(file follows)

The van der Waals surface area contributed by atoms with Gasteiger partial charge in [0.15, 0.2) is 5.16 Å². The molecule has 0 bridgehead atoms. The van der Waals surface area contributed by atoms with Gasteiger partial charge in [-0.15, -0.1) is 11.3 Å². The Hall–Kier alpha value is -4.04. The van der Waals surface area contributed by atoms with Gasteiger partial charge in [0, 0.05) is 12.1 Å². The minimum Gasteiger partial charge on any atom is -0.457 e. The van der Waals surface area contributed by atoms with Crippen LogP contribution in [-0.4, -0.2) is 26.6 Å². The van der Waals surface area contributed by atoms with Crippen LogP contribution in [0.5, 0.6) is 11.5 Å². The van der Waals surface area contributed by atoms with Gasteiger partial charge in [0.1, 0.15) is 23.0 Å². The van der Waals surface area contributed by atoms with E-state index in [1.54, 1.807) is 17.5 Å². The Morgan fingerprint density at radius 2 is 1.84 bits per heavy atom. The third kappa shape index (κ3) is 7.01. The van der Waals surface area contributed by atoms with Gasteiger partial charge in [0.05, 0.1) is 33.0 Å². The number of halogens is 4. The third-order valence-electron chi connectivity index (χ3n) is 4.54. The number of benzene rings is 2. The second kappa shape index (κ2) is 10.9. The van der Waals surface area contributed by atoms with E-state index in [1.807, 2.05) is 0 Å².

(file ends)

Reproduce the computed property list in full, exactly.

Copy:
The van der Waals surface area contributed by atoms with Gasteiger partial charge in [0.15, 0.2) is 5.16 Å². The molecule has 0 bridgehead atoms. The van der Waals surface area contributed by atoms with Gasteiger partial charge in [-0.15, -0.1) is 11.3 Å². The Hall–Kier alpha value is -4.04. The van der Waals surface area contributed by atoms with Gasteiger partial charge in [0, 0.05) is 12.1 Å². The minimum Gasteiger partial charge on any atom is -0.457 e. The van der Waals surface area contributed by atoms with Crippen LogP contribution in [-0.4, -0.2) is 26.6 Å². The van der Waals surface area contributed by atoms with Crippen LogP contribution in [0.5, 0.6) is 11.5 Å². The van der Waals surface area contributed by atoms with Gasteiger partial charge in [0.1, 0.15) is 23.0 Å². The van der Waals surface area contributed by atoms with E-state index in [1.54, 1.807) is 17.5 Å². The Morgan fingerprint density at radius 2 is 1.84 bits per heavy atom. The third kappa shape index (κ3) is 7.01. The van der Waals surface area contributed by atoms with Gasteiger partial charge in [0.05, 0.1) is 33.0 Å². The number of halogens is 4. The third-order valence-electron chi connectivity index (χ3n) is 4.54. The number of benzene rings is 2. The second kappa shape index (κ2) is 10.9. The van der Waals surface area contributed by atoms with E-state index in [1.807, 2.05) is 0 Å².